“We really love the reaction on the kids’ faces during our concerts,” Kev Marcus says. “It’s one of the only times where you could see kids and teachers on their feet dancing to the same song. It’s truly a sight to see. We are beyond excited to come to The Washington Center and perform for everyone.”

The Washington Center
Body Vox was featured in an earlier student show this season exposing local kids to a wide range of artistic expression. Photo courtesy: The Washington Center.

In addition to the performance, Black Violin provides faculty with a music study guide that includes information about the group and their mission, why studying music is important and worksheets and lesson plans for use in the classroom.  Black Violin loves to involve kids in their work and often have student orchestra groups playing on stage with them.

“We feel it’s important to perform for kids because it allows them to see something they didn’t believe was possible,” says Marcus. “Our show is not just about exposing children to different types of music, it’s about allowing them to see the world from a different perspective and to encourage them to think outside of the box.  Ultimately, we want kids to leave a Black Violin show feeling entertained, educated, and inspired.”

Two hundred students from sixth through twelfth grades have already signed up to attend the Creative Connections educational performance. If your school is interested, there is still time to sign up, but you need to contact The Washington Center immediately and fill out their educational outreach packet. Home-school groups are welcome as well. They will be taking forms up until the week of the performance.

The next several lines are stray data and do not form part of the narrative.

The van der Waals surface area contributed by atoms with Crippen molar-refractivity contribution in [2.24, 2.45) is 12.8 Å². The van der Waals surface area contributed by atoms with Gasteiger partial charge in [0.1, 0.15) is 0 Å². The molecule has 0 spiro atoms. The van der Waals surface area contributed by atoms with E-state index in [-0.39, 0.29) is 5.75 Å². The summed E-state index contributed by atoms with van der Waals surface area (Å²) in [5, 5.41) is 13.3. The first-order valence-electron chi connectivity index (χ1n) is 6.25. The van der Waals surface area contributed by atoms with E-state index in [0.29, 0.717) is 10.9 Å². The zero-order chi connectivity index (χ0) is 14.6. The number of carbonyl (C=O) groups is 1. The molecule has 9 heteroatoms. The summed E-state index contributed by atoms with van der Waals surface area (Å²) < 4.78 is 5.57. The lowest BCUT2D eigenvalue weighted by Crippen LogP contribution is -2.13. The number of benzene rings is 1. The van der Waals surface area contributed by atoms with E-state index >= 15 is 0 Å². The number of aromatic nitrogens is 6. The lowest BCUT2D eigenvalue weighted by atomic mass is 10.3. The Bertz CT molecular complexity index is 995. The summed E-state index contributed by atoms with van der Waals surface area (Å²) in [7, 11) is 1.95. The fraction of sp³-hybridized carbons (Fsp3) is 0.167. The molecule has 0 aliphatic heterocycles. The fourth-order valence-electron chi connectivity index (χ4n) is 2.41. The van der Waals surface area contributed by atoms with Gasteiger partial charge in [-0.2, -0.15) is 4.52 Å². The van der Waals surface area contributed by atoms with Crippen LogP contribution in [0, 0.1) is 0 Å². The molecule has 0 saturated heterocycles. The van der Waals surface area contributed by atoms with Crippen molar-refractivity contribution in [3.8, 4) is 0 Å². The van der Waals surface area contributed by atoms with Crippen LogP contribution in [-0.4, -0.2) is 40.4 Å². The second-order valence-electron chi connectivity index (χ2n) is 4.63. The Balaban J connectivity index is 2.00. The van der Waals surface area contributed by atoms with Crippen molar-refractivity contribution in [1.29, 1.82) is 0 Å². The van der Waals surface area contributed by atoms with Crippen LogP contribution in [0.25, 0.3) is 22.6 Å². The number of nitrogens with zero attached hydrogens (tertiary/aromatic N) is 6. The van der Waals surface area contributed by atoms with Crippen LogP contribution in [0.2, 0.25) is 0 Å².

Although this is the last student event for this season, Cordier says they are really hoping to grow and expand the Creative Connections program as part of The Washington Center for the Performing Arts’ mission.

Black Violin
During the student show for Creative Connections, Kev Marcus (right) and Wil-B (left), will perform for the kids and also talk to them about classical musical, their instruments, and tell their inspirational story.
Photo credit: Black Violin

“We have many parts of our mission, but one that Jill Barnes really wants to grow is our education component,” he says. “We want to take these terrific, world-class performers that are already coming to The Center and get them in front of classrooms, the senior center or in front of students through our stage – whatever manner is most appropriate to engage in that work for the community. We are the local performing arts center and we want to be a resource for education.”

The public evening performance is all most sold out, with 800 of the 900 available tickets already purchased. Tickets can be purchased here.  They do have a waiting list as well, so if you are unable to get tickets and would like to be on the list, contact the center directly via their website or by calling 360-753-8586. For more information about Black Violin, visit their website.